Wednesday, December 18, 2013

NEW COURSE! ANTH 6391: The Anthropology of Religious Movements

ANTH 6391
The Anthropology of Religious Movements

The Varieties of Religious Expressions: Movements, Mediation and Anthropological Mappings

Monday 4:10-6:00pm
Hortense Amsterdam House Seminar Room, Room 202

Prof. Attiya Ahmad
Office Hours Wednesday 11am-1pm
2112 G St., Room 102

Course Description
            This course takes as its point of departure today’s global proliferation of religious movements and media, and explores the following questions:  What are the similarities and differences between India’s Hindutva movement, Christian Evangelical groups in the US, Hamas and the Muslim Brotherhood in the Middle East, and protests led by Buddhist monks in Myanmar?  What role does mediation—in the form of the human body, religious texts, cassette sermons, television serials, and the internet--play in promoting, shaping, spreading and containing religious practices and belief?  What are the interrelations between these religious movements and forms of mediation?  What role can anthropology play in addressing these questions?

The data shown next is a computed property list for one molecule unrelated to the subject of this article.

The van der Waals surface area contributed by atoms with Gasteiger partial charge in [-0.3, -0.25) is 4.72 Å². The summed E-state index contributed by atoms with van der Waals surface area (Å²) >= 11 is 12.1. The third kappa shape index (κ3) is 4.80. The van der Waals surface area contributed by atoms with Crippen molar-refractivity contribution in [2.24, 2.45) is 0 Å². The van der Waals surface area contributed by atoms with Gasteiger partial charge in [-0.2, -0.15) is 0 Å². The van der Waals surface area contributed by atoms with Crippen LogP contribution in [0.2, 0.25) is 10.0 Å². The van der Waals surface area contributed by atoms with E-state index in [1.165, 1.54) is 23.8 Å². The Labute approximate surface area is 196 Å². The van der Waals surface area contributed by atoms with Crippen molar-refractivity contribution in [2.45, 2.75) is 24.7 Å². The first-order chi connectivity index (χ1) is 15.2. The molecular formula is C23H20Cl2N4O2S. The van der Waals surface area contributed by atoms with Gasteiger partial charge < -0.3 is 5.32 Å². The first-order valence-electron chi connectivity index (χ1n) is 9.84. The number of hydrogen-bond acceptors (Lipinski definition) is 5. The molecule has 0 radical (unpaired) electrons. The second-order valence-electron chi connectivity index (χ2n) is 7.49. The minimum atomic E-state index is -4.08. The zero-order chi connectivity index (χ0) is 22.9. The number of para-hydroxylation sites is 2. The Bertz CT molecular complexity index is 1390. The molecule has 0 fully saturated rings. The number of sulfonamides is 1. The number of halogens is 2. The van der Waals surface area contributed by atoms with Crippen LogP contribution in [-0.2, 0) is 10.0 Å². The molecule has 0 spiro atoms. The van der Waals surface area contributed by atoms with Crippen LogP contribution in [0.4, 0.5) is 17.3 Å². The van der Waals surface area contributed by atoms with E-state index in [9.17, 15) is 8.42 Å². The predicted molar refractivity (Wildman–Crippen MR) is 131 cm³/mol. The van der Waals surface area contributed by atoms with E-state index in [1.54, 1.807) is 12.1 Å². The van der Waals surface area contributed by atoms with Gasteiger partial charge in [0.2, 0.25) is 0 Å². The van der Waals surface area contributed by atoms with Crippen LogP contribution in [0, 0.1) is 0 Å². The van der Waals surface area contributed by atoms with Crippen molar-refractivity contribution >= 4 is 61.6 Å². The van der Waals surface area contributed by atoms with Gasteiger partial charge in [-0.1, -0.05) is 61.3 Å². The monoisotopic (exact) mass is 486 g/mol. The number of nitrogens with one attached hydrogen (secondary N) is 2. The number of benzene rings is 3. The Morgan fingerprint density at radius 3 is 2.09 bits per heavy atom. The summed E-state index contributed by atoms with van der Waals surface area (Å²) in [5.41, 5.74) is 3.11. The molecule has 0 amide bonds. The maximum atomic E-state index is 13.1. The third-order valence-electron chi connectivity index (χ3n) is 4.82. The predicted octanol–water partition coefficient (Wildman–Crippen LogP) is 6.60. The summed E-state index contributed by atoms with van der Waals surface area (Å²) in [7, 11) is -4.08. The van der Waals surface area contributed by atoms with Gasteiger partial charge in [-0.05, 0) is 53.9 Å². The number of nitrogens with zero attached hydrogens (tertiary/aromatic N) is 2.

A seminar designed for students who want to learn about the myriad forms of religious expression in today’s world, this course consists of three thematic sections.  In the first section we will explore various theorists’ attempt to carve out a universal category of religion and the ways in which this categorization has been problematized.  We will examine writings that historicize the emergence of ideas such as ‘natural religion’ and ‘world religion’, and the ways in which uniformity and difference is established between phenomena encompassed by these terms, for example, how Islam and Christianity are both designated as religions but different forms thereof.  As a counterpoint, we will examine how religious syncretism and conversion both reinforce and subvert distinctions drawn between different religious traditions.  Through discussions of these issues, we will tease out how processes of colonial modernity and how western conceptual and analytical categories play a hegemonic role in shaping our understanding and approach to what is constituted and demarcated as ‘religion’.  In the second thematic section, our class will examine how ‘religion’ comes to be separated out analytically from other categories of experience such as politics, economics, and the secular, and we examine how interrelations between these categories are reestablished.  In the third and final thematic section, students will bring their sharpened analytic faculties to bear on contemporary religious expressions, and examine a variety of contemporary religious movements and media including the television serialization of the Ramayana and its influence on India’s Hindutva movements, cassette sermons and the ethical formation of subjects in Egypt, Pentecostal movie-making in Ghana, and Baptists' use of speech to preach in the US.

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